The genesis of Renaissance Hotels’ new marketing campaign began last fall, when it launched its innovative Play to Stay contest. Renaissance teamed up with Bandsintown, a concert discovery app, as well as Billboard Magazine, to host a contest where 12 different bands were invited to participate. In this instance, Renaissance reached out to creative business travelers, musicians.
Each band performed and produced a video at a Renaissance hotel, and those videos were uploaded to YouTube in a collection called “The Navigator Live.” Followers of Renaissance Hotels were given links to the videos and asked to vote on their favorite videos. The 12 videos that came of the contest proved to be a big success for Renaissance. They generated twice the number of average views of all of Renaissance Hotels’ other videos from 2015 and on average, viewers watched more than half of each video. The contest contributed a nearly 14-percent increase in organic brand mentions over the previous month, and the hashtag, #playtostay, was used nearly 2,000 times throughout the contest.
Brand consultancy firm, L2, which puts together an annual “Digital IQ Index” of luxury hotel brands, noted this user-generated-content promotion in its annual 2016 report. “This was the first time we saw a brand solicit user-generated-content from influencers,” said Sam Lee, research lead at L2. “That has a bigger impact, and it’s less commercial, with much more extended reach. The fans of these bands have their own followings on social media, so this allows the brand to amplify things.”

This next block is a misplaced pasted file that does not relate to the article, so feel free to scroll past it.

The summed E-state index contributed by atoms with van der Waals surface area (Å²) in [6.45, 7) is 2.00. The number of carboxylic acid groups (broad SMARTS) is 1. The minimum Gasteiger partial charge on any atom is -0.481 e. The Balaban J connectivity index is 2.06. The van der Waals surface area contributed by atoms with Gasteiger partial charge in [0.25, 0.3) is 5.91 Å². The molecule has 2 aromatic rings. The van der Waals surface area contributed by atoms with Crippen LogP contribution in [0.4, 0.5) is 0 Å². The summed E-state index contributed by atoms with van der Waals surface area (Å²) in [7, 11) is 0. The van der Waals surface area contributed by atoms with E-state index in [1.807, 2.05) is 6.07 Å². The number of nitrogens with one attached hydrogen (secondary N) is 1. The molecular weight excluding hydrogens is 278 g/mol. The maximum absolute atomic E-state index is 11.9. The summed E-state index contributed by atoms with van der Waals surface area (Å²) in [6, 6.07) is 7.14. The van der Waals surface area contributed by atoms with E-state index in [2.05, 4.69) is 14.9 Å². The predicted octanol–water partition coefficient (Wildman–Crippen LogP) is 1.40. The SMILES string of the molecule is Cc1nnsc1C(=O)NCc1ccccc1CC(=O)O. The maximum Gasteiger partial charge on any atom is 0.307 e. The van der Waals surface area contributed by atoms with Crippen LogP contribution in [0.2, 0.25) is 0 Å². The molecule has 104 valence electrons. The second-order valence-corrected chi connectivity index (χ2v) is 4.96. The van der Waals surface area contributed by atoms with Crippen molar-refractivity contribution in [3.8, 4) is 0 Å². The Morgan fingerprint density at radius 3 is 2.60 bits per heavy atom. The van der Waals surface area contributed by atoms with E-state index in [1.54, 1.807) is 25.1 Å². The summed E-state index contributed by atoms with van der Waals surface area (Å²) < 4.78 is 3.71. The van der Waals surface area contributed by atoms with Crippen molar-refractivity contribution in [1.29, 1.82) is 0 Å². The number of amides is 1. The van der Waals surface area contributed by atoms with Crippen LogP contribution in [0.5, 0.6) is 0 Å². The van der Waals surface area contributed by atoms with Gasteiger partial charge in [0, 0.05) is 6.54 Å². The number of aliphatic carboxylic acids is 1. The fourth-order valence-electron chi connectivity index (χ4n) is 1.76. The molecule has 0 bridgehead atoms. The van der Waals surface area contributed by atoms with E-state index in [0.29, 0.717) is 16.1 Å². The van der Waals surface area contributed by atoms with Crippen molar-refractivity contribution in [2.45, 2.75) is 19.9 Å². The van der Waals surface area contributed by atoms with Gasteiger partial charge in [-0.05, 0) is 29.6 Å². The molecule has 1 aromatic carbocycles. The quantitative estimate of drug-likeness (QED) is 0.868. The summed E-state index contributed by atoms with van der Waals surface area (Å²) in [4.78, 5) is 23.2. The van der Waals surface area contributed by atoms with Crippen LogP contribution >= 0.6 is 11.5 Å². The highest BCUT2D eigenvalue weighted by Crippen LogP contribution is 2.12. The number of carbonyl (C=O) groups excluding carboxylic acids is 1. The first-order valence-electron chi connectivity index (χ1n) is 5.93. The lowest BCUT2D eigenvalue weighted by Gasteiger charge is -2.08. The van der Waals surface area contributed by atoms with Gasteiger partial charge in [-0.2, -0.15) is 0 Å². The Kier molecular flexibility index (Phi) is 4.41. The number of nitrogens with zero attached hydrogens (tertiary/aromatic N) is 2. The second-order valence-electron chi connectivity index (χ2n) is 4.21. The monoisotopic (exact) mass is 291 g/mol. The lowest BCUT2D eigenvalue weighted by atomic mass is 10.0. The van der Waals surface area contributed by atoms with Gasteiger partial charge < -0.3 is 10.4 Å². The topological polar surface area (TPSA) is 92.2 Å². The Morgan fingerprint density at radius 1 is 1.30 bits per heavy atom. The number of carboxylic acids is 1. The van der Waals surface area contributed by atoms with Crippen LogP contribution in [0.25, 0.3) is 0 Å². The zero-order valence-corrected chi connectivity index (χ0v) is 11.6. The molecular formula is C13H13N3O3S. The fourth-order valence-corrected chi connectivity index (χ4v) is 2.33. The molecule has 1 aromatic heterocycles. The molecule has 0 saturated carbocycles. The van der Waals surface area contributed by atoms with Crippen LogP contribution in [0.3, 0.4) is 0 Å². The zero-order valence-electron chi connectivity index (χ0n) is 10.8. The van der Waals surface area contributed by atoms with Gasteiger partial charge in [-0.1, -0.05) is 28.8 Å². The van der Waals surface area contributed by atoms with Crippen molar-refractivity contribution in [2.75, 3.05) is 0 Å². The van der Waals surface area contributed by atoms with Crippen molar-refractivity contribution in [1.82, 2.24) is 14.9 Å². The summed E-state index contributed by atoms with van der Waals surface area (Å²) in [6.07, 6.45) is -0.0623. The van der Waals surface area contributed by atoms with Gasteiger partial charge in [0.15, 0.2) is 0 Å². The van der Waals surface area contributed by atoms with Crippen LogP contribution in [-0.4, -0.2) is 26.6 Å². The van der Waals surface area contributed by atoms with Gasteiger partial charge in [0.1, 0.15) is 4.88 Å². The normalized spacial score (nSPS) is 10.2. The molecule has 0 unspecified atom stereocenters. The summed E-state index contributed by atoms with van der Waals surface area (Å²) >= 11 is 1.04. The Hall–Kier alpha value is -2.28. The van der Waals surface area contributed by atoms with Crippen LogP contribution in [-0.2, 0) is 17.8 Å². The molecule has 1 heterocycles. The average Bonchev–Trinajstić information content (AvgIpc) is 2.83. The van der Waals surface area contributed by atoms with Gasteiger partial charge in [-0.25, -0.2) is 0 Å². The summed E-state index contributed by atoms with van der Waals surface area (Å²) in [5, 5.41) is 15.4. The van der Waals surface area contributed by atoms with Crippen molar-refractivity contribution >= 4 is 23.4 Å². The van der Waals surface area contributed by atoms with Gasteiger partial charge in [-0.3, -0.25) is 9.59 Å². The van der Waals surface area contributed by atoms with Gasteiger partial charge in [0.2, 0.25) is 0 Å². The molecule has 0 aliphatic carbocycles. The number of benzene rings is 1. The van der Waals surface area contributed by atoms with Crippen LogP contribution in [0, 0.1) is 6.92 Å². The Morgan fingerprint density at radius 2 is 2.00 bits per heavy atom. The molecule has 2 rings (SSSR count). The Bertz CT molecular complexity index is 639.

In January, Renaissance Hotels debuted its first short film, “Business Unusual,” which was produced by the Marriott Content Studio. If you’ve ever watched one of Marriott’s “Two Bellmen” films, you’ll recognize some similar production elements and filming techniques: the high-energy dance sequence; slick production value; and a lighthearted, comedic tone, to name a few. The film follows the (mis)adventures of an advertising executive who finds inspiration in seeking out new perspectives during a business trip to Chicago.
Since its debut, the 18.5-minute film has garnered more than 7 million views on YouTube, and has a 63% view rate and a 9% completion rate, which is 161% above the benchmark, noted Hart. It’s also had more than 15 million impressions in social conversation, and has 55 million earned media impressions. According to a Google Brand Lift Study commissioned by Renaissance Hotels, the film also contributed to a nearly 20% increase in purchase intent, too. However, Marriott was unable to disclose exactly how many participants were included in that study.
Additionally, similar to Marriott’s strategy for its “French Kiss” short film, the Renaissance Chicago Downtown where “Business Unusual” was filmed, offered two different hotel packages, one of which included a one-day pass on Chicago’s Mass Transit System and another that featured an in-room bar program that includes a bar kit for making cocktails. Marriott didn’t have any data regarding how many viewers or guests purchased either package after watching the film.
For Renaissance Hotels, ultimately, these storytelling strategies and promotions aren’t being launched to drive direct bookings, but to increase customer engagement and awareness. “We’re getting our guests to see the Renaissance brand in a credible, authentic way, and for us it’s less about driving direct bookings but to get people to engage with the brand,” said Vinh. “We’re seeing double-digit increases in purchase intent as well as perception the brand.”
He added, “Our content strategy is really about telling the story of what happens on property — those experiential activations that happen in the hotels as well as everyday programming at the hotels. We still do traditional ads on top of all of this to tell our controlled brand message, but all of this content helps to sort of build out additional, authentic proof around our branded message.”